Peter Blix playing for Shanghai against Meiji University in March 1936, four years before his sad death

Merchant Peter Blix was the Shanghai Rugby Club’s first casualty of the Second World War. He was a member of a respected Norwegian family living in Shanghai. 
He first played for Shanghai in 1933 and like his younger brother Reginald represented Shanghai in interport games. ‘Reggie’ played against Hong Kong in 1935 and Peter played the following year in 1936 and again in 1937. Peter also played two games against Meiji University in 1936.
Peter had a good rugby pedigree. He was educated at Trent College, Nottingham and had captained the school’s first XV.  In his school team was Prince Obolensky, the iconic English rugby player who died shortly after Blix, flying his Hawker Hurricane over England.
After his time at Trent College, Blix returned to Shanghai and started working for the Shanghai Waterworks Company. He later worked for Reuter and covered the hostilities in Shanghai in 1937 before moving to Canton in 1937.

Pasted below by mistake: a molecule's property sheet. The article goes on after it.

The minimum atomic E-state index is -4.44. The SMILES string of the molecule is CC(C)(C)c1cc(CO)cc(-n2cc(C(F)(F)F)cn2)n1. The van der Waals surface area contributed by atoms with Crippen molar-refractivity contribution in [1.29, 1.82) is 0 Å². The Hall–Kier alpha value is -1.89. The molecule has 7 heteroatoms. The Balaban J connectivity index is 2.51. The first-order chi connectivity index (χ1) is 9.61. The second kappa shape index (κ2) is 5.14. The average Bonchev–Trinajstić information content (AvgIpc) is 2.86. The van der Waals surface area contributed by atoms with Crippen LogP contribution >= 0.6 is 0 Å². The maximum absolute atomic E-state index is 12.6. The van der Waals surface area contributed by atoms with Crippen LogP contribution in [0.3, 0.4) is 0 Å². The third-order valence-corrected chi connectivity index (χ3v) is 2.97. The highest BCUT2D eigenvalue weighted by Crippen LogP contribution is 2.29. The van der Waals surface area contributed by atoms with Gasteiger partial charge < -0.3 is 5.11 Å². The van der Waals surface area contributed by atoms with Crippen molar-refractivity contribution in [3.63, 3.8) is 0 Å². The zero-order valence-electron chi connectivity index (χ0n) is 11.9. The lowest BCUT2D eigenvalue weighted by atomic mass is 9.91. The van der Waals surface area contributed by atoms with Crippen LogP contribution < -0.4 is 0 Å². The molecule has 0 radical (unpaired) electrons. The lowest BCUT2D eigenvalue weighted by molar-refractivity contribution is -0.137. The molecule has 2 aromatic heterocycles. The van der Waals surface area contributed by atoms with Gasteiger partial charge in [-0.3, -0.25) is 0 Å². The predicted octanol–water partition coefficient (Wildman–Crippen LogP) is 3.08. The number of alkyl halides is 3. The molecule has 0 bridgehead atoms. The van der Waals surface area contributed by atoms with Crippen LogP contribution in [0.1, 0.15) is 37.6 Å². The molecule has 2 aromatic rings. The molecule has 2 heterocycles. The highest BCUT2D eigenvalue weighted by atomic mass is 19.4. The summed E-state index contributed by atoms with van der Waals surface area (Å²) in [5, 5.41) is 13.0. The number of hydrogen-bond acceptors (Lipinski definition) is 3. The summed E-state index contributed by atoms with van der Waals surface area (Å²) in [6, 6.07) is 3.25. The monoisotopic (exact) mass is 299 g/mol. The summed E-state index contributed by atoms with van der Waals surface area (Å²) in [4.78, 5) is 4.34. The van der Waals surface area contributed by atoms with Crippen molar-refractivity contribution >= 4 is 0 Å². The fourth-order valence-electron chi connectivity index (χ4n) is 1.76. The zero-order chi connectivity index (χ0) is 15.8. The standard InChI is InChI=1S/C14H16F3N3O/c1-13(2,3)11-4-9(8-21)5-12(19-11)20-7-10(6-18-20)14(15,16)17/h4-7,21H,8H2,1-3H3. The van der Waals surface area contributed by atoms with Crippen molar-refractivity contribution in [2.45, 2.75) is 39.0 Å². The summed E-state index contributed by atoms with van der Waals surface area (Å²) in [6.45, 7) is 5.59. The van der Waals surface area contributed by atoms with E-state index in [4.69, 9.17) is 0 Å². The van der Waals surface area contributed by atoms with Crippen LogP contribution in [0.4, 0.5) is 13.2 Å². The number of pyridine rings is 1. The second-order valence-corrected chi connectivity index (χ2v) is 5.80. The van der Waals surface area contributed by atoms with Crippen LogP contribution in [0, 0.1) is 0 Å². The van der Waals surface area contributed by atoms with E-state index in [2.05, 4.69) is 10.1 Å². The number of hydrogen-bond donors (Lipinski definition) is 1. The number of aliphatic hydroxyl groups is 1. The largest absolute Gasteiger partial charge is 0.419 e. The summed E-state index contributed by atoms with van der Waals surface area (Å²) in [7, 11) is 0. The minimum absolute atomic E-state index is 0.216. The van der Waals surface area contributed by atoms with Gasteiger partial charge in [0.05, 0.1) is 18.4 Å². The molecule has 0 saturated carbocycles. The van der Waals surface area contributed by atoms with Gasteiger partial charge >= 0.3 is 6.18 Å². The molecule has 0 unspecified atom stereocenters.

​ Blix met his death aged twenty-four serving on a Norwegian vessel, the Snestad south of the Faroe Islands. The Snestad was torpedoed on 11 February on a trip from Bergen to Philadelphia sinking quickly. The entire crew managed to safely get into the lifeboats and were picked up by the Albert L. Ellsworth the following day. On 13 February the rescue boat was torpedoed by a U-boat. It was while getting into a life raft that Peter Blix was forced to jump into the water to try to reach the raft which had drifted away from the boat. The cold water soon overcame him and he drowned along with another Snestad survivor Hans Aaserud. 

Peter Blix (1916? - 1940)

The History of Sport Played in China's Treaty Ports

Announcement in the North China Daily News of the death of Peter Blix in March 1940

The Snestad Norwegian Merchant ship on which Blix was serving when it was torpedoed by a German U-Boat in 1940. (Photo Courtesy of Library of Contemporary History, Stuttgart​)